Then again I also feel for the mums who have to leave their babies with someone they think they know and hope they’ll be loved, cared for and made to laugh every day.

But how well can you really know someone?



Author: Have A Laugh On Me

I'm a mum to three, write from home and I rarely cook, craft or clean but admire those who do. I try to live by the mantra that there's no point in worrying about something that might not happen! Be warned this is not a fluffy, sweet mummy blog, rather a place where you can cringe, laugh and be shocked at my brutally honest take on my life.

28 thoughts on “Who’d be a nanny in New York? – me.

  1. Loving tbe photos! Keep them coming x

    • Thats why you are such a good Mum…..you had practice….lol. New York what an experience for you. Loving the reads. Keep them coming. You are a very talented women….xx

  2. Pingback: In order to survive as parents we must have no shame and turn a blind eye | Have a laugh on me

  3. Great to learn all this about you, Em. What a fabulous experience. I’d love to find out more – did you have to do housework like washing up and laundry or is it all about keeping the child/ren amused? After you clocked off – did you really hide in your room or did hangout with the family in front of the TV? Was it difficult for the kids to understand when you were ‘off duty’? Sorry, too many questions – I just find it fascinating .

    • Yes I did the laundry, washing up – for the kids, but they had a cleaner for the rest! I spent most of my time making sure their babies were happy! I did hide in my room when I clocked off, BUT I usually went to the gym or walk, I wish I had done more exploring now I come to think of it, but I was so young I don’t think I had the confidence to do so!! The kids saw me always on duty , and I didn’t mind it really, they were very sweet really!!! Em xx

  4. Great pic of you in the red dress – but how come you’re the only one without demon eyes?

  5. did you keep in touch with the family?

    • Yes I am FB friends with my first family and my second family I have brief contact with, but that’s my fault for being slack!! Looking back I really love the time I had with them all, they taught, and gave, me SO much 🙂

  6. Wow – its so great to hear about your life before marriage and kids! What an experience you had as a nanny in New York! Zach sounds very much like my Twin1. Twin1 knew all the names of dinosaurs at a young age too. He also knew the names of all countries, rivers and capital cities. His favourite possession was a globe of the world along with his miniature dinosaurs. Zach was very lucky to have you as a nanny and your kids are very lucky to have you as a mummy! That mother whose twin babies died…I cannot fathom such a thing. Like you, I need to block thoughts of it as a coping mechanism. xo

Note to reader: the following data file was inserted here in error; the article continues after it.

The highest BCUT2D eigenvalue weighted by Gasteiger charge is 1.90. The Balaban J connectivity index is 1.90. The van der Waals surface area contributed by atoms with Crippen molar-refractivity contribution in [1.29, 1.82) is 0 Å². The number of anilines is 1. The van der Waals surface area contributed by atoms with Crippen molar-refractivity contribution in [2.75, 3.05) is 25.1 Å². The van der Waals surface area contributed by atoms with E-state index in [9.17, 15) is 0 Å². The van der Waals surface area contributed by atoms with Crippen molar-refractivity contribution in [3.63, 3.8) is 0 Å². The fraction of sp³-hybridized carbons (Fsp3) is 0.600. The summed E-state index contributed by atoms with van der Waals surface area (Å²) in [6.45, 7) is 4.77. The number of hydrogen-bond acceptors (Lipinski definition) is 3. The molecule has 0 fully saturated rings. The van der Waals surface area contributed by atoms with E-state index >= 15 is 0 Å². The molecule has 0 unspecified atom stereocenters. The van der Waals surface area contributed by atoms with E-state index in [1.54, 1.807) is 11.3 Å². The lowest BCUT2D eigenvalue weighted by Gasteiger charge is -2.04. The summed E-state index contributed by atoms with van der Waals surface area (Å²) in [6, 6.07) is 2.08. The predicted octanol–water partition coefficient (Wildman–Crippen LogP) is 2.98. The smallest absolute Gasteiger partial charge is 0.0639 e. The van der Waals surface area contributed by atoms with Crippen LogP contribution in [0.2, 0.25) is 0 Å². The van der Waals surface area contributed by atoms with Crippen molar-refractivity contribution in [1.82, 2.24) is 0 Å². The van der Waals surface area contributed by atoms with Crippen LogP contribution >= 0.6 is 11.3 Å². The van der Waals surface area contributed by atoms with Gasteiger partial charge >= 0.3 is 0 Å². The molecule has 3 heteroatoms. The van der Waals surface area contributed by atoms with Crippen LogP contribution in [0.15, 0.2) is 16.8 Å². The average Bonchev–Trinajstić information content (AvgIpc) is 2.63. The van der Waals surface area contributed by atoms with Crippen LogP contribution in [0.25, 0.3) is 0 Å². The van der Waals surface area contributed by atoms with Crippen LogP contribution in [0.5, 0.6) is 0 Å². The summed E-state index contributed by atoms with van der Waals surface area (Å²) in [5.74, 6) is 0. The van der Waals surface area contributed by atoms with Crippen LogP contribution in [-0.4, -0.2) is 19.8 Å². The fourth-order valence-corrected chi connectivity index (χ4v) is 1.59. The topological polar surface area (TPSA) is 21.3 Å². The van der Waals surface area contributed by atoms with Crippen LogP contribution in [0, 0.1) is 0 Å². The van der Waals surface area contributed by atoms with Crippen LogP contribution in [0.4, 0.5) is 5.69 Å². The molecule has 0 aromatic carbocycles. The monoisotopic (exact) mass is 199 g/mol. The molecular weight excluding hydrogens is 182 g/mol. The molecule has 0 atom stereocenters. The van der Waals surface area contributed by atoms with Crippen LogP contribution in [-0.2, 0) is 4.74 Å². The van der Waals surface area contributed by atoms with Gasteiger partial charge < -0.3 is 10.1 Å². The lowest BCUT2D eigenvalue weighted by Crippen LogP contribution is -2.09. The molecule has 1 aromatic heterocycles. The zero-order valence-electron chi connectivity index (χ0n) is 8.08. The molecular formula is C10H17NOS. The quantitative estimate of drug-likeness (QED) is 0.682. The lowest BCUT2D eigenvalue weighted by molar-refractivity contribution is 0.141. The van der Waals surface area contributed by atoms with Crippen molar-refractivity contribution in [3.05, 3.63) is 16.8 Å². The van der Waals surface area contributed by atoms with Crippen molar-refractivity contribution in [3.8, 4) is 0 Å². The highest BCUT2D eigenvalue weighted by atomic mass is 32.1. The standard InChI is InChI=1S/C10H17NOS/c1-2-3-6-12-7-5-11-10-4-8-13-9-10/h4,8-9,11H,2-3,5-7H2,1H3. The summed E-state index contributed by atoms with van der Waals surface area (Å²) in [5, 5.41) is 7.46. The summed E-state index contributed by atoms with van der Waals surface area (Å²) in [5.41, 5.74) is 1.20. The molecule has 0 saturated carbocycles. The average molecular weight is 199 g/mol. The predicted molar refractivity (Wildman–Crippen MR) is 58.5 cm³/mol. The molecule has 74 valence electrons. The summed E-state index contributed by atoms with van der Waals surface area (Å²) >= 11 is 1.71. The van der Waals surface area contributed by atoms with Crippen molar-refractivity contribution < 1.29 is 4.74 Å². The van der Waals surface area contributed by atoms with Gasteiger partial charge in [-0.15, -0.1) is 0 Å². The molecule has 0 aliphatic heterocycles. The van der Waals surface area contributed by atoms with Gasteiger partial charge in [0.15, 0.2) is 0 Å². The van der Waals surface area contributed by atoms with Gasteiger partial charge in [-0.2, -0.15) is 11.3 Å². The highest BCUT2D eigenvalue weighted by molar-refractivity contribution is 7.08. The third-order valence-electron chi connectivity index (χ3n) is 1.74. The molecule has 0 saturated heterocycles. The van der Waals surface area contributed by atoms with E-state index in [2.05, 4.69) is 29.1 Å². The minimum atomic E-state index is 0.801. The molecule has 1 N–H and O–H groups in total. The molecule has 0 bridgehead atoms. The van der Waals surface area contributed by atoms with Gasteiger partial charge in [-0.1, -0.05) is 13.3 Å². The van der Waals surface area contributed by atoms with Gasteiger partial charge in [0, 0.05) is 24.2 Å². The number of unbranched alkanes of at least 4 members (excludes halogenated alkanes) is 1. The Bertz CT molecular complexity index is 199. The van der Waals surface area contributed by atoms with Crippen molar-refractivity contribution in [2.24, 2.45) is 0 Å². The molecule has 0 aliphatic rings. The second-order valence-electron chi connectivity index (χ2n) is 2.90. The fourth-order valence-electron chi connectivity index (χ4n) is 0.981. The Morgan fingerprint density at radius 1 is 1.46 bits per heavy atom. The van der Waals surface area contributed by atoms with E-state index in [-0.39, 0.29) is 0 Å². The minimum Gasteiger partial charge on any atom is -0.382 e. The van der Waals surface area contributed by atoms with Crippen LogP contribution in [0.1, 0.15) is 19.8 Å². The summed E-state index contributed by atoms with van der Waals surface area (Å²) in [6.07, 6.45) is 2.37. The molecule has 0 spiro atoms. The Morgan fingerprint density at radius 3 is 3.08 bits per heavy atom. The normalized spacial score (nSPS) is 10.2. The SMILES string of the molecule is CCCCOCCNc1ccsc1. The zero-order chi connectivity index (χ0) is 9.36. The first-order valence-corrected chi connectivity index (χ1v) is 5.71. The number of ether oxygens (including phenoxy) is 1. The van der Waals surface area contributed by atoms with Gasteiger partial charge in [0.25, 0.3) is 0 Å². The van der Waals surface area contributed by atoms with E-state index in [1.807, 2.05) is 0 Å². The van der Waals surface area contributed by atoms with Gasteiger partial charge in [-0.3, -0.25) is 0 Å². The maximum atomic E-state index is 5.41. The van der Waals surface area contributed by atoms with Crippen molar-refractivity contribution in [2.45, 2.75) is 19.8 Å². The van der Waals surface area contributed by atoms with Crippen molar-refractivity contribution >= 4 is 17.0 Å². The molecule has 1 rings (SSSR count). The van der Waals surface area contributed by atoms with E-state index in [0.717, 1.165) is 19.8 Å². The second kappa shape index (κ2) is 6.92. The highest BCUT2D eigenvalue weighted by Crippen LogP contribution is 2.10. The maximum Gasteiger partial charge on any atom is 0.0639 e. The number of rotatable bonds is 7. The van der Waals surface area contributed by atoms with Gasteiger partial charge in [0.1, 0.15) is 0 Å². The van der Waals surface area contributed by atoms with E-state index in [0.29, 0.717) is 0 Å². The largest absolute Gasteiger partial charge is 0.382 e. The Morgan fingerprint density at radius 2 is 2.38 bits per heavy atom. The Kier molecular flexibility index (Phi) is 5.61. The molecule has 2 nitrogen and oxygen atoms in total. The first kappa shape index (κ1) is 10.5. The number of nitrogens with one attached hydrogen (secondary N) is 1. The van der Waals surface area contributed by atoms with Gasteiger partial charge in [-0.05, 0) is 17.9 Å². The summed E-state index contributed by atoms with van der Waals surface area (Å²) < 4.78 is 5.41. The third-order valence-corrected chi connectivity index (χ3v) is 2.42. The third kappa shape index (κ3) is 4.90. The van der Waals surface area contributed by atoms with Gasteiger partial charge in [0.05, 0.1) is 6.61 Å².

• I really loved Zach and I hope one day we can meet, and that he remembers me!! It was an amazing learning experience that’s for sure Min, if only I had the courage to do more when I was over there! I often look back and think – what if? Em xx

  7. Maybe there’s a blog out there about a young American who grew up with the best red-dressed nanny ever. You’ve looked, surely?

  8. Phwor that red dress is hawt woman! I’m like you and can’t even begin to imagine losing my child. He drives me up the wall but I would move mountains to keep him safe.


  10. Peeps talking about the red dress almost bout as much as Monica and THAT blue dress! Nannying… Thought about it but there’s no way I could do it. You’re a spesh gal!

  11. What an amazing time. Did it prepare you at all for your own kids, or is it just totally different?

  12. Ohhhhh New York. How fabulous. Great post, and what an amazing experience. I want to go to there. Xx

  13. I have a few friends who nannied (nanny’d??) overseas and some of them are still in touch with the families. They’ve had visits from the kids, who are now backpackers themselves all these years later. I did the pub-work-in-London rite of passage rather than nannying, but I’m sure it’s similar in the sense of the adventures and friendships and special experiences that you can only have when your young and fancy-free. Great photos!

  14. I’m with you Em – if I start thinking about all the things that COULD happen then before I know it I’m in a thought spiral that’s headed no-where good. I’d rather just lurch about fending off the threats that I can actually see!
    Gorgeous pics – I bet you painted the town on more than one occasion x